Changes

From Nordan Symposia
Jump to navigationJump to search
1 byte removed ,  18:23, 21 March 2009
no edit summary
Line 1: Line 1:  
[[Image:lighterstill.jpg]][[Image:Ascetic_Fall_Mood--18x24_2.jpg|right|frame]]
 
[[Image:lighterstill.jpg]][[Image:Ascetic_Fall_Mood--18x24_2.jpg|right|frame]]
   
'''Asceticism''' (from the Greek ἄσκησις, ''áskēsis'', "exercise") describes a life-style characterized by abstinence from various sorts of worldly pleasures (especially [[sexuality|sexual]] activity and consumption of alcohol) often with the aim of pursuing religious and [[spirituality|spiritual]] goals. [[Christianity]] and the Indian religions (including [[yoga]]) teach that salvation and moksha (liberation) involve a [[process]] of mind-body transformation that is effected through practicing restraint with respect to actions of [[body]], speech and [[mind]]. The founders and earliest practitioners of some religions (e.g. [[Buddha|Buddhism]], Jainism, the Christian desert fathers) lived extremely austere lifestyles refraining from sensual pleasures and the accumulation of material wealth. This is to be understood not as an eschewal of the enjoyment of life but a recognition that spiritual and religious joy supercede such pleasure.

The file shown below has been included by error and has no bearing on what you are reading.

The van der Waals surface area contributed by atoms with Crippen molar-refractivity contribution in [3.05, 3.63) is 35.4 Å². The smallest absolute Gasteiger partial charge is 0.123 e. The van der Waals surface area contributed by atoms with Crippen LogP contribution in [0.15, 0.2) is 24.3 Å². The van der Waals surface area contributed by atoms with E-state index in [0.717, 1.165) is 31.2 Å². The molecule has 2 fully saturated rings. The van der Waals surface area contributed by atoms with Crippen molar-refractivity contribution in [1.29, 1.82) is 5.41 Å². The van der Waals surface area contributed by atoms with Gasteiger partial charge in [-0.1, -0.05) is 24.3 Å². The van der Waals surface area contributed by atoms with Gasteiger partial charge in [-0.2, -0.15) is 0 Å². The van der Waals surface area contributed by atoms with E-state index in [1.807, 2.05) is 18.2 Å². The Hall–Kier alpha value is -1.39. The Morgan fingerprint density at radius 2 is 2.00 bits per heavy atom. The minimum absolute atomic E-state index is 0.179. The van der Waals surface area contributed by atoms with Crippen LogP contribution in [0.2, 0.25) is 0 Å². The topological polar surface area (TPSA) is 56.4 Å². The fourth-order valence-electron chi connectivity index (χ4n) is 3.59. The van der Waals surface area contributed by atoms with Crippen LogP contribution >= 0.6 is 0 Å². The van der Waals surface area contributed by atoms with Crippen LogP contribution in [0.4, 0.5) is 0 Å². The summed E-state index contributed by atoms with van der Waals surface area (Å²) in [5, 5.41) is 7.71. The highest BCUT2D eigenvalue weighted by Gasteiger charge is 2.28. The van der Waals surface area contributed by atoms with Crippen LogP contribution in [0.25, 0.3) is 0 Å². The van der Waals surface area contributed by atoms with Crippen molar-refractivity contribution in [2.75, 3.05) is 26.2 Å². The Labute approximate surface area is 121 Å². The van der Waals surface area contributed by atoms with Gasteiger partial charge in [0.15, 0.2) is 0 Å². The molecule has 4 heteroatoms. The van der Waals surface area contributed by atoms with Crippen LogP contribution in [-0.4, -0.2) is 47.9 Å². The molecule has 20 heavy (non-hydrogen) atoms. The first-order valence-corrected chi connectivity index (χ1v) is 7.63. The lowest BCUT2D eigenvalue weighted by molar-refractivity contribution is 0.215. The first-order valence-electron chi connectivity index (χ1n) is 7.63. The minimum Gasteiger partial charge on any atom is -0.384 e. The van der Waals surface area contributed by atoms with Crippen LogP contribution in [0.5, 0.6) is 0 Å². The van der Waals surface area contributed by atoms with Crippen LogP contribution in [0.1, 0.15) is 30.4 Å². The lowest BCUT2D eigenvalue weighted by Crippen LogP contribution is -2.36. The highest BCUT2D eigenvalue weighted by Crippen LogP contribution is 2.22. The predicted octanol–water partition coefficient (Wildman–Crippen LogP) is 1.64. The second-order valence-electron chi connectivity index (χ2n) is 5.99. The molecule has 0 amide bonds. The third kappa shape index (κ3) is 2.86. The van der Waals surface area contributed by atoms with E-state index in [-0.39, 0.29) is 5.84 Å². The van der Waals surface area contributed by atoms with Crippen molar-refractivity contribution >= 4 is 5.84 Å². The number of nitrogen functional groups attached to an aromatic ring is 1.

'''Asceticism''' (from the Greek ἄσκησις, ''áskēsis'', "exercise") describes a life-style characterized by abstinence from various sorts of worldly pleasures (especially [[sexuality|sexual]] activity and consumption of alcohol) often with the aim of pursuing religious and [[spirituality|spiritual]] goals. [[Christianity]] and the Indian religions (including [[yoga]]) teach that salvation and moksha (liberation) involve a [[process]] of mind-body transformation that is effected through practicing restraint with respect to actions of [[body]], speech and [[mind]]. The founders and earliest practitioners of some religions (e.g. [[Buddha|Buddhism]], Jainism, the Christian desert fathers) lived extremely austere lifestyles refraining from sensual pleasures and the accumulation of material wealth. This is to be understood not as an eschewal of the enjoyment of life but a recognition that spiritual and religious joy supercede such pleasure.
  

Navigation menu